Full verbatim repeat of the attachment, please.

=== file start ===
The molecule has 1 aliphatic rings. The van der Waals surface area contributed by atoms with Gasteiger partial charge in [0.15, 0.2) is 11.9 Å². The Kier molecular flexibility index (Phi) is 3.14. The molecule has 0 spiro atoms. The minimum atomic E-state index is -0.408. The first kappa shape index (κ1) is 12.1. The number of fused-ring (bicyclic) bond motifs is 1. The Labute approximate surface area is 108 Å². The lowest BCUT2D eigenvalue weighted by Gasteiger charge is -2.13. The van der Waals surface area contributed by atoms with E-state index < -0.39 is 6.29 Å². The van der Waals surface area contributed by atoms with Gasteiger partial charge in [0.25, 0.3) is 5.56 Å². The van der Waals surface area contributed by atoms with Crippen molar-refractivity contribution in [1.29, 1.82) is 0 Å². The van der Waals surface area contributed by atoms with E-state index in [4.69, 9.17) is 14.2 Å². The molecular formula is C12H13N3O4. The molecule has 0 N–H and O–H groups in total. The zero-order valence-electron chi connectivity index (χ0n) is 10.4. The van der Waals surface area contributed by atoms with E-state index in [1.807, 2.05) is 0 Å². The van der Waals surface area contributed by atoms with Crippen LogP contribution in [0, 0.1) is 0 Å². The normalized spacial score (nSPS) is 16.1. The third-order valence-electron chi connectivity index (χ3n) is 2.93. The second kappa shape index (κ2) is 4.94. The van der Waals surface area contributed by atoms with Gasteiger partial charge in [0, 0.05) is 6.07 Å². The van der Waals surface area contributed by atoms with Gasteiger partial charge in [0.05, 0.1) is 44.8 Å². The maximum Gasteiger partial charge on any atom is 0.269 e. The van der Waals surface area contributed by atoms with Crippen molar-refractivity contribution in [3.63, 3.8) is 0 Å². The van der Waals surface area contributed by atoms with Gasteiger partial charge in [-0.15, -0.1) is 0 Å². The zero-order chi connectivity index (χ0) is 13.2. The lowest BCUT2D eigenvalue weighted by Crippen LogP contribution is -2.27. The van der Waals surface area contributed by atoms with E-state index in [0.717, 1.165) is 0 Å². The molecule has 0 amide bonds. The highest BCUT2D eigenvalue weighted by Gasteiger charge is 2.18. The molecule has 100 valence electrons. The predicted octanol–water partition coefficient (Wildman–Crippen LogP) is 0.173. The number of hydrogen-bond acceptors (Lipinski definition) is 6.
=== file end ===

The molecule has 1 aliphatic rings. The van der Waals surface area contributed by atoms with Gasteiger partial charge in [0.15, 0.2) is 11.9 Å². The Kier molecular flexibility index (Phi) is 3.14. The molecule has 0 spiro atoms. The minimum atomic E-state index is -0.408. The first kappa shape index (κ1) is 12.1. The number of fused-ring (bicyclic) bond motifs is 1. The Labute approximate surface area is 108 Å². The lowest BCUT2D eigenvalue weighted by Gasteiger charge is -2.13. The van der Waals surface area contributed by atoms with E-state index < -0.39 is 6.29 Å². The van der Waals surface area contributed by atoms with Gasteiger partial charge in [0.25, 0.3) is 5.56 Å². The van der Waals surface area contributed by atoms with Crippen molar-refractivity contribution in [1.29, 1.82) is 0 Å². The van der Waals surface area contributed by atoms with E-state index in [4.69, 9.17) is 14.2 Å². The molecular formula is C12H13N3O4. The molecule has 0 N–H and O–H groups in total. The zero-order valence-electron chi connectivity index (χ0n) is 10.4. The van der Waals surface area contributed by atoms with E-state index in [1.807, 2.05) is 0 Å². The van der Waals surface area contributed by atoms with Crippen LogP contribution in [0, 0.1) is 0 Å². The normalized spacial score (nSPS) is 16.1. The third-order valence-electron chi connectivity index (χ3n) is 2.93. The second kappa shape index (κ2) is 4.94. The van der Waals surface area contributed by atoms with Gasteiger partial charge in [0, 0.05) is 6.07 Å². The van der Waals surface area contributed by atoms with Gasteiger partial charge in [0.05, 0.1) is 44.8 Å². The maximum Gasteiger partial charge on any atom is 0.269 e. The van der Waals surface area contributed by atoms with Crippen molar-refractivity contribution in [3.63, 3.8) is 0 Å². The van der Waals surface area contributed by atoms with Gasteiger partial charge in [-0.15, -0.1) is 0 Å². The zero-order chi connectivity index (χ0) is 13.2. The lowest BCUT2D eigenvalue weighted by Crippen LogP contribution is -2.27. The van der Waals surface area contributed by atoms with E-state index in [0.717, 1.165) is 0 Å². The molecule has 0 amide bonds. The highest BCUT2D eigenvalue weighted by Gasteiger charge is 2.18. The molecule has 100 valence electrons. The predicted octanol–water partition coefficient (Wildman–Crippen LogP) is 0.173. The number of hydrogen-bond acceptors (Lipinski definition) is 6.